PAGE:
Diabetes rates in three areas of the Black Country are among the worst in the country, a report has revealed today.
Wolverhampton has the third highest diabetes rate in England, new research has shown, while Sandwell has the fifth highest rate and Walsall the seventh highest.
In Wolverhampton, 9.6 per cent of people in the city have diabetes compared to a national average of 7.4 per cent, according to the figures released by Diabetes UK.
It comes as experts warn more people are expected to develop the condition in all three areas over the next few years.
By 2020, the number of people in Wolverhampton with diabetes is expected to hit 10.8 per cent of the population. In Sandwell, it is predicted to rise from 9.4 per cent of the population to 10.4 and in Walsall from 8.8 per cent to 9.7 per cent.
Diabetes UK is now urging people in the Black Country to make sure they know the risks of type two diabetes,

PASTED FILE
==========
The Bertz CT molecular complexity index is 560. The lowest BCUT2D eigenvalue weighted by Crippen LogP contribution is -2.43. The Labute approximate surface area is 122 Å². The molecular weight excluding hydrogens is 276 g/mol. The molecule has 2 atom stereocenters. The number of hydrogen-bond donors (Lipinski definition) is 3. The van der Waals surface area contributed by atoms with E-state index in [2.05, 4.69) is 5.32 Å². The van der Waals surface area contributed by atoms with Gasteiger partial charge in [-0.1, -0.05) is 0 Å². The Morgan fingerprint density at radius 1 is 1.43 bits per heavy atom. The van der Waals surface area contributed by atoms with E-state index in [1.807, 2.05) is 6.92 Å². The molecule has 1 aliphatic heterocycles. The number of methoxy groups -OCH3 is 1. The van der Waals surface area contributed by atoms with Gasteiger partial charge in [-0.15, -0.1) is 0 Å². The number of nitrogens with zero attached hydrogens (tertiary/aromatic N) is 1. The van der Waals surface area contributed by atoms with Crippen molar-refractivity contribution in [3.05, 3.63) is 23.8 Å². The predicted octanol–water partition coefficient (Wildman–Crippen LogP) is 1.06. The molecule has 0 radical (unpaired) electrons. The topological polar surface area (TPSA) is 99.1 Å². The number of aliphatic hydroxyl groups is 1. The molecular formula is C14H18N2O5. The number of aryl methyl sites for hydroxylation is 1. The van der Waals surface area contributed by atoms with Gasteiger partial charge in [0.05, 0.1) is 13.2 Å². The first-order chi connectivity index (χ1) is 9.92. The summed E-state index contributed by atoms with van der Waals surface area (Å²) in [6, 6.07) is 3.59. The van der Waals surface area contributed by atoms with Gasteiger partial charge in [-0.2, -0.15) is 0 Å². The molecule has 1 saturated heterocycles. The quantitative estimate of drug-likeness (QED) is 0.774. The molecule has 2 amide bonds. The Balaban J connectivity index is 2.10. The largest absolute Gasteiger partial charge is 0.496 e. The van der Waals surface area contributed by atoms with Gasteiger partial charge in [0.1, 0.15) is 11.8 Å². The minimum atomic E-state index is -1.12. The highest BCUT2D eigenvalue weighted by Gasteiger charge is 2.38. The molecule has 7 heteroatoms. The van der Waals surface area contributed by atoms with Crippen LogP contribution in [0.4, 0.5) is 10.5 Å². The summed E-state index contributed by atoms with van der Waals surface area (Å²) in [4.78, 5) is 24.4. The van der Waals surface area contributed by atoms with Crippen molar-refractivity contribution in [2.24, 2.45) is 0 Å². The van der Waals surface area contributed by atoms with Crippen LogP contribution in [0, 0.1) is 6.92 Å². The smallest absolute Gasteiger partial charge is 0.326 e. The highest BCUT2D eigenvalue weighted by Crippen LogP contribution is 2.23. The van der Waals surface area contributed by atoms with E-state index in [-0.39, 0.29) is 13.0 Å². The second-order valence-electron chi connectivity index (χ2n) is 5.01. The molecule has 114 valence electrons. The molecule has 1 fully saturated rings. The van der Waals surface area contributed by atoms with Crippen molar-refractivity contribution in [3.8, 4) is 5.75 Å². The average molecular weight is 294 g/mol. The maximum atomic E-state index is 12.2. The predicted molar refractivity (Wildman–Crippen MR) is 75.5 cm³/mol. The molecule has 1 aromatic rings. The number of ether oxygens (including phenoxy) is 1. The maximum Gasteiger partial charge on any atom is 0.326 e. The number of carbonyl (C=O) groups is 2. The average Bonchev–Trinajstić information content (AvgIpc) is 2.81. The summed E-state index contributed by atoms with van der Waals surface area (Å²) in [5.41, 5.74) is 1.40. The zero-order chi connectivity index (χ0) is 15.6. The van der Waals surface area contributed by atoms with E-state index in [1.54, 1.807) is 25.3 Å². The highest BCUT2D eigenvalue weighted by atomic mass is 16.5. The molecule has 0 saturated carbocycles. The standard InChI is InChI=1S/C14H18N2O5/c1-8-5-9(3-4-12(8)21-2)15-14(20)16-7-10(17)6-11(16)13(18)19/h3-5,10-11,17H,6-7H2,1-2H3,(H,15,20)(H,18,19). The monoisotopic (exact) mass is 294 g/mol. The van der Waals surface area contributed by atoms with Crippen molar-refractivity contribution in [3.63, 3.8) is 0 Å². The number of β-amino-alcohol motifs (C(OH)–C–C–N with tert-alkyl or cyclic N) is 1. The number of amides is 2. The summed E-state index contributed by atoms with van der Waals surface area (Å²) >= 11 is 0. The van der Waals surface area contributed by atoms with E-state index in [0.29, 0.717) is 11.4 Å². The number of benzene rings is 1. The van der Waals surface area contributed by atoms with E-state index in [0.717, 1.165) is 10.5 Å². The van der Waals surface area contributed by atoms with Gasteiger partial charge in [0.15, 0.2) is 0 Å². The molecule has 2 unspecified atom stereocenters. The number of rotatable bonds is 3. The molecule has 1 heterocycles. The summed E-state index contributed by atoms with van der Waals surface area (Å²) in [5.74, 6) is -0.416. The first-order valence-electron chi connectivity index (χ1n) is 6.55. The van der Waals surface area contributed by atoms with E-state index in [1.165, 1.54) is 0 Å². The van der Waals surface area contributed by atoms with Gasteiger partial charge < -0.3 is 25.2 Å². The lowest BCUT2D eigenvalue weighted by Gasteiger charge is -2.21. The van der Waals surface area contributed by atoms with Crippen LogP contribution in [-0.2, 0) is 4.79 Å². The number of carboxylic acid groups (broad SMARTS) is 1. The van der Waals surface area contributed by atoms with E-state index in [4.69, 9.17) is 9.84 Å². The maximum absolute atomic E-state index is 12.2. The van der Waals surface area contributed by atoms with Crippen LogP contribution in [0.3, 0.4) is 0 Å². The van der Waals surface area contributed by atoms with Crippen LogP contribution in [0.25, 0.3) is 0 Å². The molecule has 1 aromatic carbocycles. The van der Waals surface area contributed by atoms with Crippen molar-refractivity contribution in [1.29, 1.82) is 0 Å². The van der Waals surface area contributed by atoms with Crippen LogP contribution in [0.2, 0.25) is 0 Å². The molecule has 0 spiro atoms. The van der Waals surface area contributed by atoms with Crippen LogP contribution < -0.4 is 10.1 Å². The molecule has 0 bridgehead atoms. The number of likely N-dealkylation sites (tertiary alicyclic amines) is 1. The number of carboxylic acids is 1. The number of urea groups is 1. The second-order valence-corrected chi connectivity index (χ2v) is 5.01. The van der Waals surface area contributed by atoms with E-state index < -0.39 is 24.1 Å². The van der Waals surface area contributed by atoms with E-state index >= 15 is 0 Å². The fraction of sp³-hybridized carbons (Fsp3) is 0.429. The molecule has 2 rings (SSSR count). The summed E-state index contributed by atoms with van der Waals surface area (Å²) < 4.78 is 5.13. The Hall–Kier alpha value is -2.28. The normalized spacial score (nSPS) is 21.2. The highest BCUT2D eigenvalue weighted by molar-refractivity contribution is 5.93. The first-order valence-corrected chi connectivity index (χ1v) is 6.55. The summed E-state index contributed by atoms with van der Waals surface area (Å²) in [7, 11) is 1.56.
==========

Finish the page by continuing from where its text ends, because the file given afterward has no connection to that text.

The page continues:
They are urging people to have a risk assessment about their risk of developing diabetes.
The charity is also concerned many people do not know the full dangers of the disease, which can in some cases lead to blindness, amputation, stroke and heart attacks.
It occurs when the body cannot break down sugar into energy. This happens when the hormone insulin isn’t working properly or the body can not make enough of it.
Pete Shorrick, Diabetes UK’s regional manager for the Midlands, said: “It is alarming that Wolverhampton, Walsall and Sandwell have some of the highest rates in England and addressing this situation needs to be one of the top health priorities in the area. Given that the increase in diabetes cases that is projected to happen over the next few years is mainly due to the sharp rise in type two diabetes, we need to get much better at preventing cases of it.
“A vital first step towards this is to ensure both that people realise how serious it is and also that they understand their own personal risk so that if they are at high risk they can make the lifestyle changes that can help prevent it.
“This is why we need to raise awareness that if people are overweight, have a large waist or, have a family history of diabetes, they need to get a risk assessment, as should people who are South Asian and aged over 25.”
He urged people in the three Black Country boroughs affected to ‘grasp the nettle’ and take a risk assessment.